Despite their devotion to Yeenoghu, gnolls have little interest in ritual, and few priests or shamans are among them. Their devotions are acts of slaughter, and any gnoll can consecrate a murder to the demon lord. They paint the eye of Yeenoghu on weapons and armor so he can see what ruin is wrought in his name, plus they howl his name in battle, and that is usually enough. However, a few clan leaders follow the path of the infernal warlock, drawing fearsome powers from their pacts with the Beast of Butchery. Guided by visions from Yeenoghu, these gnolls perform frightful rituals. One of the most horrifying is the Corruption of the Soul Consumed. Living victims are devoured by cacklefiend hyenas, who then swiftly give birth to litters of newborn demons—evistros or barlguras formed from the tormented souls of the victims. Those gnolls that turn away from Yeenoghu follow many paths. Some see the deities as being no different from demons, and they refuse to worship any higher power. Such gnolls seek to strengthen their bond to the natural world, searching for connection to a primal force deeper than they can have with any divine power. However, some gnolls have embraced the worship of the common gods.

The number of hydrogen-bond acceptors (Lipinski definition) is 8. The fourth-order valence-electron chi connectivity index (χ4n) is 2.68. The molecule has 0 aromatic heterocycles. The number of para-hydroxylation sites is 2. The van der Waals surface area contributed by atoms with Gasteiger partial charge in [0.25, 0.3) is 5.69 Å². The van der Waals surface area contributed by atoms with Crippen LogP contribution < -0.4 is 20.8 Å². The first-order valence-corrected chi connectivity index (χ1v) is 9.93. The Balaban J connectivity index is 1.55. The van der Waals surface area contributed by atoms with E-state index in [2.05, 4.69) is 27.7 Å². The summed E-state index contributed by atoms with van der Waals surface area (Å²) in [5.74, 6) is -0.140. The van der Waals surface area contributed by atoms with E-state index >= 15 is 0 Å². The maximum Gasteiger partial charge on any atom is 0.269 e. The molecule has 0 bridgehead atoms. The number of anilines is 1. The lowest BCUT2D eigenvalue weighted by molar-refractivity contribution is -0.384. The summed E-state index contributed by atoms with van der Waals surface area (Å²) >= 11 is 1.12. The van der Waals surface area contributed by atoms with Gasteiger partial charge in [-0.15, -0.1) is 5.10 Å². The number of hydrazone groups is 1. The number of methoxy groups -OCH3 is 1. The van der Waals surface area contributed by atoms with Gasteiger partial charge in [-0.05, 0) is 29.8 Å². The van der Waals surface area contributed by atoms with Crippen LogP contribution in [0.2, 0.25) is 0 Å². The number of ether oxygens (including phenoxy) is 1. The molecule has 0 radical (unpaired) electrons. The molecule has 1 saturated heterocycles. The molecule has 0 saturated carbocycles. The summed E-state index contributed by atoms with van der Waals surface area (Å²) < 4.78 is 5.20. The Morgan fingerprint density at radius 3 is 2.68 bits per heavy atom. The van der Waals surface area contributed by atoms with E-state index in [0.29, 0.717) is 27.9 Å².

Male gnoll names: Dagnyr, Dhyrn, Doryc, Ghyrryn, Gnasc, Gnoryc, Gnyrn, Hyrn, Lhoryn, Lhyr, Mognyr, Sorgnyn, Thyrn, Toryc, Yrgnyn, Yrych
Female gnoll names: Dagnyra, Gnara, Gnora, Gnyrl, Hyra, Hyrgna, Lhyra, Lhyrl, Malgna, Myrl, Sargna, Shyrla, Tarnyra, Yrgna Gnoll Traits
Ability Score Increase. *Your Strength increases by 2.
Age. Gnolls rarely live past 30, but remain strong and healthy almost to the end.
Size.* Gnolls stand between 7’ 0” – 7’ 6”. Your size is medium
Speed. *Your base walking speed is 30 ft.
Darkvision.* Gnolls live in dark forests and hunt at night, and so have grown accustomed to little or no light.* You can see in dim light within 60 feet as if you were in bright light, and in darkness as if you were in dim light.*You can’t discern colour in darkness, only shades of grey.